What we have is a culture that is allergic to sacrifice. People value their aesthetic impressions of movements more than they value their correctness. Changing that is going to take a lot of work over a lot of years. I don't think that pretending that a death row inmate is innocent or a redeemed saint is going to do it, any more then pretending that every aborted baby would have lived a trouble-free life.

Monday, December 12, 2005

EXACTLY WRONG
Jonah Goldberg writes that we should be OK with torture because it's protrayed sympathtically by Hollywood, or maybe just Hollywood types should be, or something like that.

You know what? Hollywood executives are in the business of making money. If they can make money and promote their values at the same time, that's great, but the main goal is to make money. And that means putting entertainment on the screen that people want to see. And people enjoy seeing some villain get it handed to him.

That doesn't mean it's morally right, only that it feels good to watch it, and the Hollywood is willing to give us what we want. McDonald's would be willing to sell me 5 Big Macs everyday if I want to buy them, even though they know as well as I do that it's not good for me. That's not a knock on McDonald's, just an acknowledgement that they're in the business of selling hamburgers, not promoting proper dietary habits. So jut because Hollywood is willing to give us our fix of righteous vengeance doesn't make it morally OK. And since when do we take our moral cues from what is shown on movies and TV anyway?

Goldberg continues...

In other words, it doesn’t matter what the person you are coercing did or why you are coercing them in the first place. Torturing an evil man to save innocent lives is no greater a sin than torturing a noble man in order to snuff out innocent lives, or just for the fun of it. The way Sullivan and those who agree with him see it, torture is torture is torture — and torture is always wrong, even when defined as intimidation and “smacky face.”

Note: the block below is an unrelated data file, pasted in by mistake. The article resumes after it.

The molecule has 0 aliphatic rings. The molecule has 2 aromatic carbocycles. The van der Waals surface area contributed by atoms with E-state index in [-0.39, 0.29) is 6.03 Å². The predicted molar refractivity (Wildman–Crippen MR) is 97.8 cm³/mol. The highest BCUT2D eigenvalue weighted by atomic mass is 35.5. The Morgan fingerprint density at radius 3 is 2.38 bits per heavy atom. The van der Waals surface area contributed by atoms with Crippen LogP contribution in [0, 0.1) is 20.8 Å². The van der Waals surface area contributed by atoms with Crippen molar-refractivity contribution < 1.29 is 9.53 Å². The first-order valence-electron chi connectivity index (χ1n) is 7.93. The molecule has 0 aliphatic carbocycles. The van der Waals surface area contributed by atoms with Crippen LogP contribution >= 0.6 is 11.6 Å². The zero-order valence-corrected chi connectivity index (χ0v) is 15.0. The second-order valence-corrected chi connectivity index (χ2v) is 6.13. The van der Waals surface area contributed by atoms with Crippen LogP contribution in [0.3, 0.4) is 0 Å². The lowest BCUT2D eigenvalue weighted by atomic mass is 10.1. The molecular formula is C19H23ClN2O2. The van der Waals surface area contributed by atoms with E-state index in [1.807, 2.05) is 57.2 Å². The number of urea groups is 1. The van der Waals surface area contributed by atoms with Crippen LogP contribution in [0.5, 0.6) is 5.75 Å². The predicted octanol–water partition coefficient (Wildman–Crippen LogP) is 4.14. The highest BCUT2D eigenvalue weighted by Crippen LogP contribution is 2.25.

Yup, that's pretty much it. For the same reason that I can say it's not OK to destroy a "mere cluster of cells" even if that could cure a horrible disease.

It does surprise me that there is so little intersection between opposition to embryonic stem cell research and torture (or "coercive interrogation techniques"). Both are standing against those who wish to dehumanize some for the benefit of others. Both rely on appeals to nationalism. Both try to paint those opposed as opposed to the ends rather than the means.

Wednesday, December 07, 2005

GIVING UP HOPE
There's a commercial running here in Missouri urging people to sign a petition to put funcding of embryonic stem cell research up for referendum. It includes a child victim of diabtes I think, and her mother, urging us to not "give up hope."

I would argue that moving forward with this research is in fact giving up hope that cures can be found in a more ethical manner.

Monday, December 05, 2005

THE "REGGIE BUSH SWEEPSTAKES"
There's a lot of talk about the bottom of the NFL angling for the No. 1 pick so they can take Reggie Bush with the first pick in the NFL draft.

Bush seems to be a wonderful player, but I can't recall a championship team being built around a highly drafted running back. The Patriots got by with Antowain Smith and Kevin Faulk before signing Corey Dillon last year. The Bucs had Michael Pittman and Mike Alsotott. The Eagles have been getting by with Brian Westbrook. The nearest counter-example is the Ravens with Jamal Lewis, but that team wasn't so much build around Lewis as it was their defense. The Ravens have has Lewis since then, and not gone far.